Writing With Music: Yay Or Nay?

Today it’s time for me to address the age-old question: should you play music while writing or not?

First off, there is no should. Some people thrive on silence while they write, some require background noise, some want sensory overload while they attempt to churn out words. Personally, I fall into the latter category. If I don’t have a playlist with several songs that fit the mood and the theme of the story I’m writing, I feel lost and can’t add the required depth to the story.

However, when I have a really specific plot, it can be hard to find songs that work for me. I’ve only found one song that fits a certain plot of mine. The weirdest, and greatest, thing is when you’re just minding your own business, listening to some music, and suddenly THIS SONG FITS MY WIP PERFECTLY OH MY GOD.

One band is my go-to source for WIP-related songs. It’s the British band Ten, fairly unknown outside of a small circle of devoted fans (I have an eccentric taste in music). Ten is perfect for me since I love well crafted lyrics that avoid clichés, incredible melodies and hooks, heavy guitars and sexy voices. Once I had outlined an entire seven novel fantasy series (it’s about halfway done, before y’all ask). I had always skipped this one song on one of Ten’s albums and for some reason it came up and, for once, I didn’t skip. And no lie, that song fit the series to a tee. I mean, from the lyrics via the mood to the voice and instruments. It was as if it was specifically written for that series.

When things like that happen, it can give your motivation and inspiration a huge boost. Even now, when I hear that particular song, I immediately want to work on that particular WIP. It’s a strange sensation. And that makes me wonder how people write without music.

So, do you guys write without music? What is your reason?

And I leave you with one of my favorite songs from my favorite band:

It Ends This Day – Ten

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Writing Versus Chronic Illness

Full disclosure: I have a chronic illness that causes me daily pain (yay) and tires me out easily (more yay). Latest diagnosis shows that it has to do with hypermobility in my joints. I also suffer from chronic migraines, which means I have anywhere from 10-20 severe migraines per month. Let that sink in. I’ve had them for 20+ years now, so I can manage around them, but they’re still a freakin’ PITA.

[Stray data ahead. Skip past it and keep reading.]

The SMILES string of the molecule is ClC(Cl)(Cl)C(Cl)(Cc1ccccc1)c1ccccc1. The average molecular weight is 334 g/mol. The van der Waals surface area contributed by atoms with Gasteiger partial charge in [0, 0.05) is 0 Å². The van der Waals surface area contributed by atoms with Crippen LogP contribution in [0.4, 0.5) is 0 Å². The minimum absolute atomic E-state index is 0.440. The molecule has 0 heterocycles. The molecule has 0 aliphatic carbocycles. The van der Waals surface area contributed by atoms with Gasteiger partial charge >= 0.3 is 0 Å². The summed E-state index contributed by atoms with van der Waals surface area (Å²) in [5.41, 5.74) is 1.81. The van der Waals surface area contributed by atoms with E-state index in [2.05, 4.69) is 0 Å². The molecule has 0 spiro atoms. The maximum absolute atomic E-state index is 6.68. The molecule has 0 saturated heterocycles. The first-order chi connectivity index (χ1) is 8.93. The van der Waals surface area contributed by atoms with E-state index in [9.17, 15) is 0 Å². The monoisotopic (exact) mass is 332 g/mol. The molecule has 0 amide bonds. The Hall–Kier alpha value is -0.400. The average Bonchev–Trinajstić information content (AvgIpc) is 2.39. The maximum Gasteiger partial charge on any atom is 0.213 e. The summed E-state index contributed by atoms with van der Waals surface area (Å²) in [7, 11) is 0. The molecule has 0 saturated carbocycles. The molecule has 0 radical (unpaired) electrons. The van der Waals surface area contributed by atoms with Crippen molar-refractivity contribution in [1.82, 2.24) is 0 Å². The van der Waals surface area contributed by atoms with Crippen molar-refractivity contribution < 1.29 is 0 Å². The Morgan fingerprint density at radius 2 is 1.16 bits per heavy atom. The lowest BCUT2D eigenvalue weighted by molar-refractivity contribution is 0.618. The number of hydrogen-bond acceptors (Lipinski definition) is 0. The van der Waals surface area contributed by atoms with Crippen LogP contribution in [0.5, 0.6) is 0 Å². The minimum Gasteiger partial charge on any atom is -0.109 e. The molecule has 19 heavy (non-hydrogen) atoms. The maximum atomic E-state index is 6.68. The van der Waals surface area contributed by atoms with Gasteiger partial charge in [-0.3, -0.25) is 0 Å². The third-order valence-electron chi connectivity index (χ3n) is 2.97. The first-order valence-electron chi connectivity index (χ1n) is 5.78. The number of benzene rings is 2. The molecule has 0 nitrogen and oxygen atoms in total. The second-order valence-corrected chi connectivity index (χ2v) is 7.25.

Because of this, I am too great a risk for employers. They feel I could explode in the workplace and that’s just bad manners. That’s why I started my own company copywriting, translating and editing about nine years ago. It’s going pretty well. Freelance work is uncertain, but I’m able to work from home and mostly set my own hours. Woke up with a migraine? No problem, I can take my meds, start work later and work until midnight. (Most of the time, although sometimes I have deadlines that just don’t allow any leeway.) Because of the uncertainty of the work, however, I have longer hours and work weeks than normal people. Alas, I can’t remember the last weekend I had off.

I don’t mind. It’s better than doing nothing, and I do fine.

When it comes to writing, that’s when it gets tricky. Like, super tricky.

After a long, 14 hour work day, everything hurts, I’m exhausted and I sit at my laptop and tear out my hair, going, “Bluuuuuh. Writing is soooo stupid. Uuuuugh.”

When I leave that phase in the rearview mirror and enter a more reasonable stage (for certain values of reasonable), I think, “I worked all freakin’ day. I’m in pain and I want to go to bed. I’m allowed a break. I don’t have to write. It’s a hobby, not a job.”

That’s where I go veering off the tracks. See, it IS a hobby, not a job. I worked all day, my body is killing me, maybe my head feels like a goddamn supernova on crack, so I deserve some time for myself, some time to spend on my hobby. Which is, you guessed it: writing.

When I don’t write for a while, I get cranky. I get depressed and restless. It’s interesting how easily I (and maybe some of you) dismiss that when it’s time to put pen to paper or keys to screen and actually do it. No time, too tired, too hurty, too much self-pity, too sad, too ugh.

When you’re chronically ill, it’s easy to feel like life owes you — or at least should ease up on those ridiculous demands — because you’ve been dealt a relatively shitty hand. It doesn’t. The only one who can make your life better is you (and possibly Chris Evans), and writing is good for you. So why not push through that pain and exhaustion and do it? It gives you an outlet, it keeps your mind busy and it’s just plain fun.

I promise, it does get easier the more you do it!